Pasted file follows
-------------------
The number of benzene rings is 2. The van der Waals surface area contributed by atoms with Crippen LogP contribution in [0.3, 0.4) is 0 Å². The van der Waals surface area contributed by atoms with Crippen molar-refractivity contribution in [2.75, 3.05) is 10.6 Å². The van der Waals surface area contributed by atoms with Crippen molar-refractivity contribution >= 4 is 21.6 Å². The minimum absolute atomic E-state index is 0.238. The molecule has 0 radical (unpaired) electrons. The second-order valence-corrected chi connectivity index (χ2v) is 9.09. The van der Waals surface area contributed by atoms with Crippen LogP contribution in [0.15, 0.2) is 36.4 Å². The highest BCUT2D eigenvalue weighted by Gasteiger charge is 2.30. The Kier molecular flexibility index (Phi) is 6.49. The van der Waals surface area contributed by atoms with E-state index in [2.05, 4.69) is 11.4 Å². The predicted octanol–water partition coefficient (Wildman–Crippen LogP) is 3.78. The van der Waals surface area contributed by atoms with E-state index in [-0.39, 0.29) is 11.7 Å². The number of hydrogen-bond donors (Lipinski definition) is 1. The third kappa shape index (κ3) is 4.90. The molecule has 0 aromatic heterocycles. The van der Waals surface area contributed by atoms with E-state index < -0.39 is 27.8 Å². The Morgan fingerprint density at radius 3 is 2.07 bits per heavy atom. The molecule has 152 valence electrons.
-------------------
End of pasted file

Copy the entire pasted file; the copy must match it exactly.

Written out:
The number of benzene rings is 2. The van der Waals surface area contributed by atoms with Crippen LogP contribution in [0.3, 0.4) is 0 Å². The van der Waals surface area contributed by atoms with Crippen molar-refractivity contribution in [2.75, 3.05) is 10.6 Å². The van der Waals surface area contributed by atoms with Crippen molar-refractivity contribution >= 4 is 21.6 Å². The minimum absolute atomic E-state index is 0.238. The molecule has 0 radical (unpaired) electrons. The second-order valence-corrected chi connectivity index (χ2v) is 9.09. The van der Waals surface area contributed by atoms with Crippen LogP contribution in [0.15, 0.2) is 36.4 Å². The highest BCUT2D eigenvalue weighted by Gasteiger charge is 2.30. The Kier molecular flexibility index (Phi) is 6.49. The van der Waals surface area contributed by atoms with E-state index in [2.05, 4.69) is 11.4 Å². The predicted octanol–water partition coefficient (Wildman–Crippen LogP) is 3.78. The van der Waals surface area contributed by atoms with E-state index in [-0.39, 0.29) is 11.7 Å². The number of hydrogen-bond donors (Lipinski definition) is 1. The third kappa shape index (κ3) is 4.90. The molecule has 0 aromatic heterocycles. The van der Waals surface area contributed by atoms with E-state index < -0.39 is 27.8 Å². The Morgan fingerprint density at radius 3 is 2.07 bits per heavy atom. The molecule has 152 valence electrons.